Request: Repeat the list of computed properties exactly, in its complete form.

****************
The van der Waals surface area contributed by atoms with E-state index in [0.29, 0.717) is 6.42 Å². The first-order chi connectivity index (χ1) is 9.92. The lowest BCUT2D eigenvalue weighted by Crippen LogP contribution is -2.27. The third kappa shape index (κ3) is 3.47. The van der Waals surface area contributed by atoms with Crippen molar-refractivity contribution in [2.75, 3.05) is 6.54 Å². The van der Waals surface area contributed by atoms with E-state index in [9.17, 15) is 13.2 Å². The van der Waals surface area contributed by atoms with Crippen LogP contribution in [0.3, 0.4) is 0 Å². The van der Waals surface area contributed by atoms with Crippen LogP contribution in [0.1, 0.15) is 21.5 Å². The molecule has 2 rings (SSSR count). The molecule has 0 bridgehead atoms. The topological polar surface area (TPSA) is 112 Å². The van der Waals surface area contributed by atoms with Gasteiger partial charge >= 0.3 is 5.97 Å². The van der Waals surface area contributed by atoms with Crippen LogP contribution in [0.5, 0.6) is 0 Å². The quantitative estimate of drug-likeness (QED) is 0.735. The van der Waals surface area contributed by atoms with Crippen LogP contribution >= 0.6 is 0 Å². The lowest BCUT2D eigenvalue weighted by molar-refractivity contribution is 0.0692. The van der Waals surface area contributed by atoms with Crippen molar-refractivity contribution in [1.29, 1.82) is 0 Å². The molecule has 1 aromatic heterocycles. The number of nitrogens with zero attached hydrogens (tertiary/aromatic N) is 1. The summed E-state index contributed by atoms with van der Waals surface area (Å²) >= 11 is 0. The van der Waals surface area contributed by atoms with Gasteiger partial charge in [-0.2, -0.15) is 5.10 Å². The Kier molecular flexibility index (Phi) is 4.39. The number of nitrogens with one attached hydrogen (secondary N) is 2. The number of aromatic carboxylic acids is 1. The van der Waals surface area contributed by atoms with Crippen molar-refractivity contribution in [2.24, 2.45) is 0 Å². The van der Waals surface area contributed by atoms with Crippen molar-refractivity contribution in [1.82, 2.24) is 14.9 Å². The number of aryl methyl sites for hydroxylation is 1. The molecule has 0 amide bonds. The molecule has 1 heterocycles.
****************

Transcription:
The van der Waals surface area contributed by atoms with E-state index in [0.29, 0.717) is 6.42 Å². The first-order chi connectivity index (χ1) is 9.92. The lowest BCUT2D eigenvalue weighted by Crippen LogP contribution is -2.27. The third kappa shape index (κ3) is 3.47. The van der Waals surface area contributed by atoms with Crippen molar-refractivity contribution in [2.75, 3.05) is 6.54 Å². The van der Waals surface area contributed by atoms with E-state index in [9.17, 15) is 13.2 Å². The van der Waals surface area contributed by atoms with Crippen LogP contribution in [0.3, 0.4) is 0 Å². The van der Waals surface area contributed by atoms with Crippen LogP contribution in [0.1, 0.15) is 21.5 Å². The molecule has 2 rings (SSSR count). The molecule has 0 bridgehead atoms. The topological polar surface area (TPSA) is 112 Å². The van der Waals surface area contributed by atoms with Gasteiger partial charge >= 0.3 is 5.97 Å². The van der Waals surface area contributed by atoms with Crippen LogP contribution in [0.5, 0.6) is 0 Å². The quantitative estimate of drug-likeness (QED) is 0.735. The van der Waals surface area contributed by atoms with Crippen LogP contribution >= 0.6 is 0 Å². The lowest BCUT2D eigenvalue weighted by molar-refractivity contribution is 0.0692. The van der Waals surface area contributed by atoms with Crippen molar-refractivity contribution in [1.29, 1.82) is 0 Å². The molecule has 1 aromatic heterocycles. The number of nitrogens with zero attached hydrogens (tertiary/aromatic N) is 1. The summed E-state index contributed by atoms with van der Waals surface area (Å²) >= 11 is 0. The van der Waals surface area contributed by atoms with Gasteiger partial charge in [-0.2, -0.15) is 5.10 Å². The Kier molecular flexibility index (Phi) is 4.39. The number of nitrogens with one attached hydrogen (secondary N) is 2. The number of aromatic carboxylic acids is 1. The van der Waals surface area contributed by atoms with Crippen molar-refractivity contribution in [2.24, 2.45) is 0 Å². The van der Waals surface area contributed by atoms with Crippen molar-refractivity contribution in [1.82, 2.24) is 14.9 Å². The number of aryl methyl sites for hydroxylation is 1. The molecule has 0 amide bonds. The molecule has 1 heterocycles.